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If you can’t locate a lost file from your backup, then you can use Windows File Recovery, which is a command line app available from the Microsoft Store. Use this app to try to recover lost files that have been deleted from your local storage device (including internal drives, external drives, and USB devices) and can’t be restored from the Recycle Bin. Recovery on cloud storage and network file shares is not supported.
If you want to increase your chances of recovering a file, minimize or avoid using your computer. In the Windows file system, the space used by a deleted file is marked as free space, which means the file data can still exist and be recovered. But any use of your computer can create files, which may over-write this free space at any time.
How to recover and restore lost files on Windows 10
Press the Windows key, enter Windows File Recovery in the search box, and then select Windows File Recovery.
When you are prompted to allow the app to make changes to your device, select Yes.
In the Command Prompt window,enter the command in the following format:winfr source-drive: destination-drive: [/switches] The source and destination drives must be different. When recovering from the operating system drive (often C: ), use the /n <filter> and /y:<type<(s)> switches to specify the user files or folder.
Microsoft automatically creates a recovery folder for you called, Recovery_<date and time> on the destination drive.
There are three modes you can use to recover files: Default, Segment, and Signature.
Default mode examples
Recover a specific file from your C: drive to the recovery folder on an E: drive.winfr C: E: /n \Users\<username>\Documents\QuarterlyStatement.docx Recover jpeg and png photos from your Pictures folder to the recovery folder on an E: drive.winfr C: E: /n \Users\<username>\Pictures\*.JPEG /n \Users\<username>\Pictures\*.PNG Recover your Documents folder from your C: drive to the recovery folder on an E: drive.winfr C: E: /n \Users\<username>\Documents\ Don’t forget the backslash (\) at the end of the folder.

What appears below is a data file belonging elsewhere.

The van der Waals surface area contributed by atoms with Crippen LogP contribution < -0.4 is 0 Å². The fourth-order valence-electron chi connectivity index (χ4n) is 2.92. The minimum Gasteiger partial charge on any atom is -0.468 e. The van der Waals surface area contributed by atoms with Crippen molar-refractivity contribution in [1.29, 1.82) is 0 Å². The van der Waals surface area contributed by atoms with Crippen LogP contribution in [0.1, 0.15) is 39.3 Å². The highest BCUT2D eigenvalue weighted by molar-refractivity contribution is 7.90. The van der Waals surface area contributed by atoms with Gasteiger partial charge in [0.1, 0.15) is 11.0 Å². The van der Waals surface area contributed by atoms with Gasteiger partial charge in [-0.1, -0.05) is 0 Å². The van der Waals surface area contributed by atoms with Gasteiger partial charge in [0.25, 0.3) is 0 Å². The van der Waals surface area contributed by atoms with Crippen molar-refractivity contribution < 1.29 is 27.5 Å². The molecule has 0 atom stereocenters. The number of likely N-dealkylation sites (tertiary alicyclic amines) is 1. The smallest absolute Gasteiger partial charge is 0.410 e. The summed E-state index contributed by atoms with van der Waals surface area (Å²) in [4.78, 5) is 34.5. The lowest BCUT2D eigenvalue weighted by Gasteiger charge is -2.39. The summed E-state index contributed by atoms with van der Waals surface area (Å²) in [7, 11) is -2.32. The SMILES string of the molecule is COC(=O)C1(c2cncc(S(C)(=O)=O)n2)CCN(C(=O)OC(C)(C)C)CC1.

Segment mode examples (/r)
Recover PDF and Word files from your C: drive to the recovery folder on an E: drive.winfr C: E: /r /n *.pdf /n *.docx Recover any file with the string “invoice” in the filename by using wildcard characters.winfr C: E: /r /n *invoice* Signature mode examples (/x)
When using signature mode, it’s helpful to first see the supported extension groups and corresponding file types.winfr /# Recover JPEG (jpg, jpeg, jpe, jif, jfif, jfi) and PNG photos from your C: drive to the recovery folder on an E: drive.winfr C: E: /x /y:JPEG,PNG Recover ZIP files (zip, docx, xlsx, ptpx, and so on) from your C: drive to the recovery folder on an E: drive.winfr C: E:\RecoveryTest /x /y:ZIP
When you are prompted for confirmation to continue, enter Y to start the recovery operation.
Depending on the size of your source drive, this may take a while.
To stop the recovery process, press Ctrl+C.
About modes and file systems
The following information can help you decide which file system you have and which mode to use.
There are several file systems supported by Windows that vary depending on the storage device or operating system. Recovering files from non-NTFS file systems is only supported in signature mode. To see which file system you have, right click a drive in File Explorer and select Properties.
FAT and exFAT
SD cards, Flash or USB drives (< 4GB)
Windows Server and Windows Pro for Workstations
Computers (HDD, SSD), external hard drives, flash or USB drives (> 4GB)
Deciding which mode to use
Use the following table to help you decide which mode to use. If you’re not sure, start with the default mode.
Deleted a while ago
First try Segment, then Signature
After formatting a disk
A corrupted disk
FAT, exFAT, ReFS
Recovery file type is supported (See following table)